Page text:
- A list of social service groups in your community;
- A list of local doctors and dentists that accept Medicaid (if applicable);
- Information on testing centers and home studies;
- Fact sheets on special needs (attachment, ADHD, FAS/FAE, abuse, neglect, etc.);
- National adoption resources; and
- Community resources (therapists, counselors, psychiatrists, etc.).
(NOTE: An easy way to organize the information for your volunteers is to develop facts sheets on a variety of commonly asked questions. The information can be filed in a three-ring Resource Book with a detailed table of contents. In this way, information can be easily updated and you can make multiple copies as needed.)
It is important to give volunteers complete and concise training on the information with which they will be dealing. There is nothing worse than having a person answering a hotline who is nervous or ill-prepared to handle serious questions. Neither the caller nor the volunteer will feel very good about the experience.
You can share information with volunteers in a number of ways. Once the initial Resource Book is compiled (as discussed above), the coordinator of the warm line can schedule a one-day orientation session (or several mini-trainings) to discuss the hotline material. Alternatively, you can help workers understand the material using case studies and role playing.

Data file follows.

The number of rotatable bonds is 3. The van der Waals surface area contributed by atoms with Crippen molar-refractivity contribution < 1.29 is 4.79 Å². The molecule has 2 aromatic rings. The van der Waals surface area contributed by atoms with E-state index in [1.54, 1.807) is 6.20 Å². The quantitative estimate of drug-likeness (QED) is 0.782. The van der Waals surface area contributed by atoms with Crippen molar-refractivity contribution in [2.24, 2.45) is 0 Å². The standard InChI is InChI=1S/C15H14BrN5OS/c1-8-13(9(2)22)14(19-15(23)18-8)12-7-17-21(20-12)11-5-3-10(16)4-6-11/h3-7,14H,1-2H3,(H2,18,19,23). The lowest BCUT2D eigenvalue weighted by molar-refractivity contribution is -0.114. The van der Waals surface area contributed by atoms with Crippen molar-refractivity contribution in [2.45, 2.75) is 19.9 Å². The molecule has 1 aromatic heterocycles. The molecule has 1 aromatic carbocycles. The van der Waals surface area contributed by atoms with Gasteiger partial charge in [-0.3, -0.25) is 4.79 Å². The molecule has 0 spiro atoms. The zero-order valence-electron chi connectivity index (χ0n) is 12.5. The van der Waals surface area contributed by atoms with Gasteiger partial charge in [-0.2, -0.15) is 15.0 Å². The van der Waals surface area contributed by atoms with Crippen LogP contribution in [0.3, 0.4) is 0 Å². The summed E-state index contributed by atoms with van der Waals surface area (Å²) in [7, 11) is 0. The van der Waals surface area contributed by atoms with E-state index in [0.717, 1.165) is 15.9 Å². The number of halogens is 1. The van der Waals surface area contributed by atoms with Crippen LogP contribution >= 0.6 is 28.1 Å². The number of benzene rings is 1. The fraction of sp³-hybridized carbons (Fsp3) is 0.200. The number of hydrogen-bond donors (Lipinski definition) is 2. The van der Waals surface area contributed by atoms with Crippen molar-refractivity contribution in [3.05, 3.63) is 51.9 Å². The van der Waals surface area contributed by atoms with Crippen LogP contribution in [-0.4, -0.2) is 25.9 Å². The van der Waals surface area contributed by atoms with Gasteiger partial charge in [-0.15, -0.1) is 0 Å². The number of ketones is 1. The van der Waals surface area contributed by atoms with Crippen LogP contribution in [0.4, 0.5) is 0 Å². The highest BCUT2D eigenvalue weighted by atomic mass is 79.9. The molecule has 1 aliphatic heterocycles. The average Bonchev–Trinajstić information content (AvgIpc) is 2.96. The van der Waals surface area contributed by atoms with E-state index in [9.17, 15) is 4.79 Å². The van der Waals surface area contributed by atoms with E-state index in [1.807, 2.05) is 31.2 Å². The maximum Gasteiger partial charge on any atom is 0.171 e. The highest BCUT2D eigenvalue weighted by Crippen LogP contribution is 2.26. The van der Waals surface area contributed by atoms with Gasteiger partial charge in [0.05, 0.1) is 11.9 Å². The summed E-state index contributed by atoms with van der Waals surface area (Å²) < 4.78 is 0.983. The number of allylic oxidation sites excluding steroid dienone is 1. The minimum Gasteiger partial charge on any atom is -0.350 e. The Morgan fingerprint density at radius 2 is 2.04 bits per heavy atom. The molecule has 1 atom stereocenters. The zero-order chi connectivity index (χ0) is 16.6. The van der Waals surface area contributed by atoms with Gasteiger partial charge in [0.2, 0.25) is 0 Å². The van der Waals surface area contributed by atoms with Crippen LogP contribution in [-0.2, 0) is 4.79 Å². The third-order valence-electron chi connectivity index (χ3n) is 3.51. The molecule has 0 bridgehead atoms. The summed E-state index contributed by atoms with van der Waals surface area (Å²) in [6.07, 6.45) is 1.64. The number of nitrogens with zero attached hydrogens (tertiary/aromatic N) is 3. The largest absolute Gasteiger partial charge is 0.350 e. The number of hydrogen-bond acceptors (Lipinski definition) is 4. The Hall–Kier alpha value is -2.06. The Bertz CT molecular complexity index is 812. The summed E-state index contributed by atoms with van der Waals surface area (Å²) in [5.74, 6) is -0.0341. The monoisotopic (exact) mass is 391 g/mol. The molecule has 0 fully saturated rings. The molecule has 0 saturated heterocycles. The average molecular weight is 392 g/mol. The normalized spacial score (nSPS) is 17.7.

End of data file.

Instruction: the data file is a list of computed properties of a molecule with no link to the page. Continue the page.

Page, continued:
In addition, new staff can sit in on calls while they are being taken by a more experienced volunteer. Cases can then be discussed between calls in a more relaxed atmosphere. The director may also choose to have new staff members respond to calls by writing down the questions, finding the answers, and calling back the original caller. As volunteers become more experienced, they may handle routine calls, but may still hold more difficult or unique questions for the director to call back.
Warm Line Publicity
As you develop your telephone help line, be sure to consider alternative ways to let foster, adoptive, and pre-adoptive parents know about your services. By doing this, you can help build your membership base.
Although we believe the best form of publicity is by word of mouth, initially you and your colleagues will need to work diligently to get the word out. Consider the following methods: